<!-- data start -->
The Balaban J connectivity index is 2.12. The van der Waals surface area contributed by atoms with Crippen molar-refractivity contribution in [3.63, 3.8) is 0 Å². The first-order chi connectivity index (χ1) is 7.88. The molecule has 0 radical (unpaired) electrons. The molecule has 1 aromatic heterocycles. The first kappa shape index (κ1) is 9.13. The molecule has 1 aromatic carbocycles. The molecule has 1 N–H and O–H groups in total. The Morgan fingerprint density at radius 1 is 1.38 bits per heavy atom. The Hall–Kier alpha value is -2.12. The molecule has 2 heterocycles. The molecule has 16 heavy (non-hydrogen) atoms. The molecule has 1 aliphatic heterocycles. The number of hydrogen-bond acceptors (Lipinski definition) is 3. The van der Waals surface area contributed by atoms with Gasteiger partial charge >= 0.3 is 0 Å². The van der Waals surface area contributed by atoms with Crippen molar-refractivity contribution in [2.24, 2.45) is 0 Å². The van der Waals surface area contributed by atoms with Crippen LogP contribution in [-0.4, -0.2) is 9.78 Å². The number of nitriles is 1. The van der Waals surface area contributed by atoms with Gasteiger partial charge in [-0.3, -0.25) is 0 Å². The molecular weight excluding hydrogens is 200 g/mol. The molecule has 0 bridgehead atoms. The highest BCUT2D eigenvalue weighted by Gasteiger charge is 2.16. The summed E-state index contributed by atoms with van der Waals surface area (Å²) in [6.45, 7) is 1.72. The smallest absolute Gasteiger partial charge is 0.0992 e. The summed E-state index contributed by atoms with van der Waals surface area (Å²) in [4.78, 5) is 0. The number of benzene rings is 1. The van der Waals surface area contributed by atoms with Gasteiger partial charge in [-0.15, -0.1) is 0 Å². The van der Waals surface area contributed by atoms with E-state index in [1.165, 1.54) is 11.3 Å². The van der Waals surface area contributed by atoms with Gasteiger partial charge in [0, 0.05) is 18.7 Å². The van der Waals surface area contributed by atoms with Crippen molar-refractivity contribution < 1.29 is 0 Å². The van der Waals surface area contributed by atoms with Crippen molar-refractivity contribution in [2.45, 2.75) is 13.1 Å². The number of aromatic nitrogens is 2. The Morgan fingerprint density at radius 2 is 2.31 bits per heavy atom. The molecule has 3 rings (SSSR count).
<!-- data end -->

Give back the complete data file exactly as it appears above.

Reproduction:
The Balaban J connectivity index is 2.12. The van der Waals surface area contributed by atoms with Crippen molar-refractivity contribution in [3.63, 3.8) is 0 Å². The first-order chi connectivity index (χ1) is 7.88. The molecule has 0 radical (unpaired) electrons. The molecule has 1 aromatic heterocycles. The first kappa shape index (κ1) is 9.13. The molecule has 1 aromatic carbocycles. The molecule has 1 N–H and O–H groups in total. The Morgan fingerprint density at radius 1 is 1.38 bits per heavy atom. The Hall–Kier alpha value is -2.12. The molecule has 2 heterocycles. The molecule has 16 heavy (non-hydrogen) atoms. The molecule has 1 aliphatic heterocycles. The number of hydrogen-bond acceptors (Lipinski definition) is 3. The van der Waals surface area contributed by atoms with Gasteiger partial charge >= 0.3 is 0 Å². The van der Waals surface area contributed by atoms with Crippen molar-refractivity contribution in [2.24, 2.45) is 0 Å². The van der Waals surface area contributed by atoms with Crippen LogP contribution in [-0.4, -0.2) is 9.78 Å². The number of nitriles is 1. The van der Waals surface area contributed by atoms with Gasteiger partial charge in [-0.3, -0.25) is 0 Å². The molecular weight excluding hydrogens is 200 g/mol. The molecule has 0 bridgehead atoms. The highest BCUT2D eigenvalue weighted by Gasteiger charge is 2.16. The summed E-state index contributed by atoms with van der Waals surface area (Å²) in [6.45, 7) is 1.72. The smallest absolute Gasteiger partial charge is 0.0992 e. The summed E-state index contributed by atoms with van der Waals surface area (Å²) in [4.78, 5) is 0. The number of benzene rings is 1. The van der Waals surface area contributed by atoms with Gasteiger partial charge in [-0.15, -0.1) is 0 Å². The van der Waals surface area contributed by atoms with E-state index in [1.165, 1.54) is 11.3 Å². The van der Waals surface area contributed by atoms with Gasteiger partial charge in [0, 0.05) is 18.7 Å². The van der Waals surface area contributed by atoms with Crippen molar-refractivity contribution < 1.29 is 0 Å². The van der Waals surface area contributed by atoms with Crippen molar-refractivity contribution in [2.45, 2.75) is 13.1 Å². The number of aromatic nitrogens is 2. The Morgan fingerprint density at radius 2 is 2.31 bits per heavy atom. The molecule has 3 rings (SSSR count).